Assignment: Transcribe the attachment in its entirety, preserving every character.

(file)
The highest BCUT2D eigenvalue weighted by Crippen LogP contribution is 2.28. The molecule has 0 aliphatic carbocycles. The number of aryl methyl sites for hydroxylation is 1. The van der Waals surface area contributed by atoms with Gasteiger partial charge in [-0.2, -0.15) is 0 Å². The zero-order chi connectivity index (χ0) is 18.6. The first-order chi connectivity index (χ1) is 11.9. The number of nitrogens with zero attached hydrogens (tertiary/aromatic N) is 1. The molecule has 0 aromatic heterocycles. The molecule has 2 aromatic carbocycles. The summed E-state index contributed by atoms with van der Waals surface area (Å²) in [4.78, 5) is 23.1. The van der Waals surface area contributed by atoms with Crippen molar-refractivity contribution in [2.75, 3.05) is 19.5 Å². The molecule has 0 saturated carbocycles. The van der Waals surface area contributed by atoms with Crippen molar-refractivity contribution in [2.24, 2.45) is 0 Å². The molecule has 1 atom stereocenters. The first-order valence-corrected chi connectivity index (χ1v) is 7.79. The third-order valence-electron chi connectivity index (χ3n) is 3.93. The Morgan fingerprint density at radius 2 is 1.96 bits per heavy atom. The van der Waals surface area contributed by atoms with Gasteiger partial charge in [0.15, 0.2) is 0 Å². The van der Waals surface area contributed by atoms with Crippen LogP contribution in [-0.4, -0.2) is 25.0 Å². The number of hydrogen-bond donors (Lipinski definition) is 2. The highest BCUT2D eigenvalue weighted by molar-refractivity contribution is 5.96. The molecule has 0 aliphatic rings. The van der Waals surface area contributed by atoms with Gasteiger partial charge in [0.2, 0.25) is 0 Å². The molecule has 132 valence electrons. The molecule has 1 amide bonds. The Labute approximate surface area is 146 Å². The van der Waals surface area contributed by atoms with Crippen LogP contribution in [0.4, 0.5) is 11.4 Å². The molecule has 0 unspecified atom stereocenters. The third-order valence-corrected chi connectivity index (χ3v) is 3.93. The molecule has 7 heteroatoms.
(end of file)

The highest BCUT2D eigenvalue weighted by Crippen LogP contribution is 2.28. The molecule has 0 aliphatic carbocycles. The number of aryl methyl sites for hydroxylation is 1. The van der Waals surface area contributed by atoms with Gasteiger partial charge in [-0.2, -0.15) is 0 Å². The zero-order chi connectivity index (χ0) is 18.6. The first-order chi connectivity index (χ1) is 11.9. The number of nitrogens with zero attached hydrogens (tertiary/aromatic N) is 1. The molecule has 0 aromatic heterocycles. The molecule has 2 aromatic carbocycles. The summed E-state index contributed by atoms with van der Waals surface area (Å²) in [4.78, 5) is 23.1. The van der Waals surface area contributed by atoms with Crippen molar-refractivity contribution in [2.75, 3.05) is 19.5 Å². The molecule has 0 saturated carbocycles. The van der Waals surface area contributed by atoms with Crippen molar-refractivity contribution in [2.24, 2.45) is 0 Å². The molecule has 1 atom stereocenters. The first-order valence-corrected chi connectivity index (χ1v) is 7.79. The third-order valence-electron chi connectivity index (χ3n) is 3.93. The Morgan fingerprint density at radius 2 is 1.96 bits per heavy atom. The van der Waals surface area contributed by atoms with Gasteiger partial charge in [0.15, 0.2) is 0 Å². The van der Waals surface area contributed by atoms with Crippen LogP contribution in [-0.4, -0.2) is 25.0 Å². The number of hydrogen-bond donors (Lipinski definition) is 2. The highest BCUT2D eigenvalue weighted by molar-refractivity contribution is 5.96. The molecule has 0 aliphatic rings. The van der Waals surface area contributed by atoms with Gasteiger partial charge in [0.2, 0.25) is 0 Å². The molecule has 132 valence electrons. The molecule has 1 amide bonds. The Labute approximate surface area is 146 Å². The van der Waals surface area contributed by atoms with Crippen LogP contribution in [0.4, 0.5) is 11.4 Å². The molecule has 0 unspecified atom stereocenters. The third-order valence-corrected chi connectivity index (χ3v) is 3.93. The molecule has 7 heteroatoms.